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Chum v. State

Superior Court of Rhode Island

December 1, 2014


Providence County Superior Court P2/09-3192 BG

For Plaintiff: Therese M. Caron, Esq.

For Defendant: Jeanine P. McConaghy, Esq.



Petitioner Yara Chum has filed an application for post-conviction relief pursuant to R.I.G.L. § 10-9.1-1 et seq., claiming that his convictions after a jury trial for felony assaults with a firearm should be vacated. He contends that the jury's adverse verdict resulted from prejudicially deficient efforts by his trial attorney. The Court disagrees.

The factual underpinnings of the criminal case are fully set forth in the Supreme Court's decision affirming Chum's convictions. State v. Chum, 54 A.3d 455 (R.I. 2012). To the extent necessary, some of those facts will be referenced herein. Counsel in this application have waived a hearing and oral argument, submitting the case to the Court on the pleadings and the record below. For the reasons stated herein, the Court finds Chum's petition without merit.

The benchmark for a claim of ineffective assistance of counsel is Strickland v. Washington, 466 U.S. 668 (1984), which has been adopted by our state Supreme Court. Brown v. Moran, 534 A.2d 180, 182 (R.I. 1987); LaChappelle v. State, 686 A.2d 924, 926 (R.I. 1996). Whether an attorney has failed to provide effective assistance is a factual question which petitioner bears the "heavy burden" of proving. Crombe v. State, 607 A.2d 877 (R.I. 1992) (citing Pope v. State, 440 A.2d 719, 723 (R.I. 1982)); Ouimette v. State, 785 A.2d 1132, 1139 (R.I. 2001). Strickland presents "a high bar to surmount." Padilla v. Kentucky, 599 U.S. 356, 371 (2010).

When reviewing a claim of ineffective assistance of counsel, the inquiry is whether counsel's conduct so undermined the proper functioning of the adversarial process that the trial cannot be relied on as having produced a just result. Heath v. Vose, 747 A.2d 475, 478 (R.I. 2000). A Strickland claim presents a two-part analysis. First, the petitioner must demonstrate that counsel's performance was deficient. That test requires a showing that counsel made errors that were so serious that the attorney was "not functioning as the counsel guaranteed the defendant by the Sixth Amendment." Strickland, 466 U.S. at 687; Powers v. State, 734 A.2d 508, 521 (R.I. 1999). The Sixth Amendment standard for effective assistance of counsel, however, is "very forgiving." United States v. Theodore, 468 F.3d 52, 57 (1st Cir. 2006), quoting Delgado v. Lewis, 223 F.3d 976, 981 (9th Cir. 2000), and "a strong (albeit rebuttable) presumption exists that counsel's performance was competent." Gonder v. State, 935 A.2d 82, 86 (R.I. 2007).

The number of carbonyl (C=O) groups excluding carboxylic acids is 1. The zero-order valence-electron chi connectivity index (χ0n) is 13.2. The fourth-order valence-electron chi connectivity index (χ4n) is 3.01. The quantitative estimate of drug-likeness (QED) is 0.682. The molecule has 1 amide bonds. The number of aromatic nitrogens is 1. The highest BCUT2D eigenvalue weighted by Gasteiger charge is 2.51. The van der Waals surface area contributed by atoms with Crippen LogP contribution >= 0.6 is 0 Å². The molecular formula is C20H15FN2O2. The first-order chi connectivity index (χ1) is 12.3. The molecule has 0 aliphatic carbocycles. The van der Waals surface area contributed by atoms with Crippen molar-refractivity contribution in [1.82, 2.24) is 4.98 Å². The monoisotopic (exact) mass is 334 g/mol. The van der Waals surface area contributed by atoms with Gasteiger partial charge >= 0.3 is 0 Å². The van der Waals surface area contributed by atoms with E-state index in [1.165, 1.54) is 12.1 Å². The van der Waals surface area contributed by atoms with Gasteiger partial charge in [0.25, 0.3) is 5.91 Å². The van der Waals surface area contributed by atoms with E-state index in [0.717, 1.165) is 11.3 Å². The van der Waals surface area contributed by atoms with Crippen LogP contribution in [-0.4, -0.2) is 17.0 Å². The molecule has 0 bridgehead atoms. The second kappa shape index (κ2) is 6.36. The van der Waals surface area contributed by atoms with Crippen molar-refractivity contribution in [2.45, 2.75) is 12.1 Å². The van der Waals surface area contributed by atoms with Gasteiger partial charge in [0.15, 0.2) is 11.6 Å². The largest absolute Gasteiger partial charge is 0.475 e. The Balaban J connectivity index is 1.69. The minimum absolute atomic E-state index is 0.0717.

Even if the petitioner can satisfy the first part of the test, he must still pass another sentry embodied in Strickland by demonstrating that his attorney's deficient performance "prejudiced" his defense. Thus, he is obliged to show that a reasonable probability exists that but for the deficiency the outcome of the trial would have been different. Strickland, 466 U.S. at 694; Crombe, 607 A.2d at 878. Chum cannot clear either hurdle.

I. Failure to Request Mistrial or Curative Instruction

Chum's principal complaint targets his trial attorney's failure to request a mistrial or a curative instruction when the prosecutor completed the state's case without having presented evidence he had referenced in his opening statement to the jury. The state's attorney told the jurors that a Cranston detective would recount Chum's statement after he had been arrested. The prosecutor said:

"[W]e'd also prove it with the defendant's words himself, because, when the detectives came to the Cranston Police Department, they read him his rights and sat down and talked to him. And the defendant told him that he was contacted by Erin Peterson and told that she needed him to take care of something; that she wanted them to take care of some kid named Frankie for smashing her windows; that he drove down to Peach Avenue with Matthew DePetrillo and Erin Peterson so that they could point out the house; that he approached the house with a friend, Vang Chhit; that he approached some guys on the porch; that he ordered Chhit to shoot the guys; that Erin Peterson, Matthew DePetrillo and Samnang Tep were in a different car waiting around the corner; and that he and Chhit fled in separate cars, one red, and one white. You'll hear that. You'll hear about the defendant giving that statement to the Providence Police." Tr. II at 204-205.

The state concluded its case without offering Chum's statement. He now complains that in the absence of that evidence trial counsel's failure to request a mistrial or a curative instruction constituted such ineffective assistance of counsel that he is entitled to a new trial. He is mistaken.

If the prosecutor's reference to the defendant's statement had been made without any basis or in bad faith, Chum's claim might have some merit. See State v. Ware, 524 A.2d 1110, 1112 (R.I. 1987) (prosecutor must have a good faith and reasonable basis that the evidence referred to in the opening statement is admissible). Here, however, no bad faith exists. The admissibility of the defendant's statement was the subject of a pretrial suppression motion which he litigated without success. That evidence was ...

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